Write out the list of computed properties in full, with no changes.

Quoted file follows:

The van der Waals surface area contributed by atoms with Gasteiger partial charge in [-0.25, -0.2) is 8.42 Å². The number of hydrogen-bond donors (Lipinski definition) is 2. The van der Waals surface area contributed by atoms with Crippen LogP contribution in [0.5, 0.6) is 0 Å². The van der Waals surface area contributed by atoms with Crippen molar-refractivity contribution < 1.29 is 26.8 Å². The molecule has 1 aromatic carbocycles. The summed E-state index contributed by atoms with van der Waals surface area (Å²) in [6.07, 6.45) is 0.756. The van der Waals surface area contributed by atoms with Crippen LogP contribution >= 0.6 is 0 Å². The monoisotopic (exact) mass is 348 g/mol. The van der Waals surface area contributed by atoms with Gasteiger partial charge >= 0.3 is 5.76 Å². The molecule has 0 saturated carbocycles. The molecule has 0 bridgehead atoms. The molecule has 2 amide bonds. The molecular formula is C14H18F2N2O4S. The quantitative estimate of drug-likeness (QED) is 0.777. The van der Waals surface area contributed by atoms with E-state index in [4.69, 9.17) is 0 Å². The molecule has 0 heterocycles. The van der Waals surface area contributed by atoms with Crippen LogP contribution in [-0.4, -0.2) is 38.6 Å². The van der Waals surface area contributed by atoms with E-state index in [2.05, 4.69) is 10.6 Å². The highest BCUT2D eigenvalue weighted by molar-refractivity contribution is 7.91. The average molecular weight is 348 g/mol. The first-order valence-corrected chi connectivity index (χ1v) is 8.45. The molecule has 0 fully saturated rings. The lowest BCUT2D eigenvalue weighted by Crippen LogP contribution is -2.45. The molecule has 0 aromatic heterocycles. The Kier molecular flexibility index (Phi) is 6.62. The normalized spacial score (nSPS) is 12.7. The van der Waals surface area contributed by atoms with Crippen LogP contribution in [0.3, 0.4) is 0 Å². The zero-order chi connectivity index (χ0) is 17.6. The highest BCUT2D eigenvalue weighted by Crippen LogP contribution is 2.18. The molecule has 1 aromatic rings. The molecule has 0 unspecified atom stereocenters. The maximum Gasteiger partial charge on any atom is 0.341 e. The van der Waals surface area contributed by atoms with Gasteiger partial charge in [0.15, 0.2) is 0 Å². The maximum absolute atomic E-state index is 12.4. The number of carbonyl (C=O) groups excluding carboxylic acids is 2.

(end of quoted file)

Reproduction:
The van der Waals surface area contributed by atoms with Gasteiger partial charge in [-0.25, -0.2) is 8.42 Å². The number of hydrogen-bond donors (Lipinski definition) is 2. The van der Waals surface area contributed by atoms with Crippen LogP contribution in [0.5, 0.6) is 0 Å². The van der Waals surface area contributed by atoms with Crippen molar-refractivity contribution < 1.29 is 26.8 Å². The molecule has 1 aromatic carbocycles. The summed E-state index contributed by atoms with van der Waals surface area (Å²) in [6.07, 6.45) is 0.756. The van der Waals surface area contributed by atoms with Crippen LogP contribution >= 0.6 is 0 Å². The monoisotopic (exact) mass is 348 g/mol. The van der Waals surface area contributed by atoms with Gasteiger partial charge >= 0.3 is 5.76 Å². The molecule has 0 saturated carbocycles. The molecule has 0 bridgehead atoms. The molecule has 2 amide bonds. The molecular formula is C14H18F2N2O4S. The quantitative estimate of drug-likeness (QED) is 0.777. The van der Waals surface area contributed by atoms with E-state index in [4.69, 9.17) is 0 Å². The molecule has 0 heterocycles. The van der Waals surface area contributed by atoms with Crippen LogP contribution in [-0.4, -0.2) is 38.6 Å². The van der Waals surface area contributed by atoms with E-state index in [2.05, 4.69) is 10.6 Å². The highest BCUT2D eigenvalue weighted by molar-refractivity contribution is 7.91. The average molecular weight is 348 g/mol. The first-order valence-corrected chi connectivity index (χ1v) is 8.45. The molecule has 0 fully saturated rings. The lowest BCUT2D eigenvalue weighted by Crippen LogP contribution is -2.45. The molecule has 0 aromatic heterocycles. The Kier molecular flexibility index (Phi) is 6.62. The normalized spacial score (nSPS) is 12.7. The van der Waals surface area contributed by atoms with Crippen LogP contribution in [0.3, 0.4) is 0 Å². The zero-order chi connectivity index (χ0) is 17.6. The highest BCUT2D eigenvalue weighted by Crippen LogP contribution is 2.18. The molecule has 1 aromatic rings. The molecule has 0 unspecified atom stereocenters. The maximum Gasteiger partial charge on any atom is 0.341 e. The van der Waals surface area contributed by atoms with Gasteiger partial charge in [0.15, 0.2) is 0 Å². The maximum absolute atomic E-state index is 12.4. The number of carbonyl (C=O) groups excluding carboxylic acids is 2.